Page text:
As famously noted by Supreme Court Justice Louis Brandeis in 1932 to explain federalism, states “are the laboratories of democracy.” Empowered with the autonomy to explore and test policy proposals, states can either act as a beacon for others to follow or a cautionary tale to avoid.
As of late, Arizona is engaging in an economic experiment that should be mimicked across the country. Small businesses and their employees are set to benefit big-time.
The state is pursuing a novel idea: return surplus state tax revenue back to the taxpayers.
Going into the pandemic, the Grand Canyon State had already amassed a $1 billion rainy day fund. And because Gov. Doug Ducey took a measured approach to address the coronavirus, unlike California, New Jersey, or New York, economic activity didn’t come to a standstill. In fact, state tax revenue was up during the pandemic. Tack on federal government dollars that were distributed to the states and Arizona’s financial house has a strong foundation.
Last year, Ducey and his allies in the state Legislature went to work to explore how best to begin returning these excess dollars back to the families and businesses of Arizona. People, not the government, know how best to spend their own money. And rather than being lost forever in the government budget black hole, that money can be spent and invested to create even greater economic opportunity.
The answer: tax cuts.
Passed and signed into law by Ducey last year, a series of tax reform bills is set to benefit working families and small businesses alike. In short, the reforms incrementally phase down the personal income tax rate for most to a flat rate of 2.5% by 2025. For a middle-class family of four in the state, the tax rate falls by up to 40%. According to the governor’s office, the average family can expect $300 in savings annually.
Arizona entrepreneurs like me will receive a boost as well. The reform has created a separate tax system for pass-through small businesses. Owners of, for example, sole proprietorships or S-corps, will be subject to a 2.5% tax rate — down from the prior top rate of 8% under the individual code. And as we learned during the years following the federal 2017 Tax Cuts and Job Act, when small businesses have more money to invest in facility upgrades, employees and expansion, the broader economy booms.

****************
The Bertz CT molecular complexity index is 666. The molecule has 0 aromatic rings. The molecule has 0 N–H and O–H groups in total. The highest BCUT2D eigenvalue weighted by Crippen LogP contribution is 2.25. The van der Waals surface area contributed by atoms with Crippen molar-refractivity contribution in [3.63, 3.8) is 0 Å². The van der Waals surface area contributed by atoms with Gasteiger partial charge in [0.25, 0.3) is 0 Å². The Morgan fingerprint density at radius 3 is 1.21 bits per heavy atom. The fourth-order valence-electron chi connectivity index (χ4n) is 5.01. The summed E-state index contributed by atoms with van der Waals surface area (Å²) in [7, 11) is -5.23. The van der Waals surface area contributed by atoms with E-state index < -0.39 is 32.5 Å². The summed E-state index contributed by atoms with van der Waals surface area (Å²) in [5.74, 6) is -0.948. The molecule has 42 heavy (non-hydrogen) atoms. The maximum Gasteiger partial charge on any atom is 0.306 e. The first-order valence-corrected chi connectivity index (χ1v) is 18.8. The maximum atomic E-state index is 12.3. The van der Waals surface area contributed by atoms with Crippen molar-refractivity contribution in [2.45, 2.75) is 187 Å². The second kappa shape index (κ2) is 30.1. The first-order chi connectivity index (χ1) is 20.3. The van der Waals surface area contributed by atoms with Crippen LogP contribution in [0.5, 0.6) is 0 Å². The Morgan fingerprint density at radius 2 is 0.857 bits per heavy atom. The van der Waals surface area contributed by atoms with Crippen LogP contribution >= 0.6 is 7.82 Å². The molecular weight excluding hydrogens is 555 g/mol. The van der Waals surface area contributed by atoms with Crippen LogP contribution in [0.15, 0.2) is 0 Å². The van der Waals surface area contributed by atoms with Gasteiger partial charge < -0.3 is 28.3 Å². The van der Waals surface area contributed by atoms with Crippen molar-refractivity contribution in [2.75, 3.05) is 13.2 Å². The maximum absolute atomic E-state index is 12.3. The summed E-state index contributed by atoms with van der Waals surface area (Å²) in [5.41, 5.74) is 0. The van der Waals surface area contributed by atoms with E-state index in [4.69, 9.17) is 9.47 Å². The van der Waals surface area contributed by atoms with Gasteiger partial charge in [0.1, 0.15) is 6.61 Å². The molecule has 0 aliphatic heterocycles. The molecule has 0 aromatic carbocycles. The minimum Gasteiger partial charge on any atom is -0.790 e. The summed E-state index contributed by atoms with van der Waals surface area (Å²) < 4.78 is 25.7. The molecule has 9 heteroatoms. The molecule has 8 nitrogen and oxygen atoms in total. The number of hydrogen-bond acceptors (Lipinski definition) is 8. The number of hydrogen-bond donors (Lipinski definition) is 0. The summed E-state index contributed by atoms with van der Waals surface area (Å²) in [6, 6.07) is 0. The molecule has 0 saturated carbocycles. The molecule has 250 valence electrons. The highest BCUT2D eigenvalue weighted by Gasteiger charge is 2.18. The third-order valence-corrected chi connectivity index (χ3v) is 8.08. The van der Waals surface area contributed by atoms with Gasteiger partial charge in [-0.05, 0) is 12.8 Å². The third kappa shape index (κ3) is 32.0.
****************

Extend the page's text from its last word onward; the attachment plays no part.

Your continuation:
As the owner of HT Metals, I experienced this firsthand. After implementation of the federal tax cuts, accelerated demand and more money in my pocket provided the opportunity to ramp up operations. I purchased new equipment, as well as improved employee wages and benefits just to keep up. That pattern, along with increased hiring, played out in businesses across the country — leading to one of the strongest economies in decades.
Now, because of tax cuts in Arizona, state businesses — fueled by residents retaining more of their hard-earned dollars — are poised to press on the economic gas yet again. The renewed economic fervor will help Arizona continue to recover from the pandemic and solidify the Grand Canyon State as a competitive economy where businesses can flourish. And from a national perspective, Arizona acts as a roadmap other states should follow.
Washington is currently failing our country’s small business owners. Sky-high inflation, the threat of higher taxes and more regulation plague Main Street. But Arizona is one state that is picking up the slack and leading the charge to empower entrepreneurs and provide additional economic opportunity to millions of workers. Other states, and our elected leaders in Washington for that matter, should take note.
Carlos Ruiz is the owner of HT Metals in Tucson and a member of the Job Creators Network.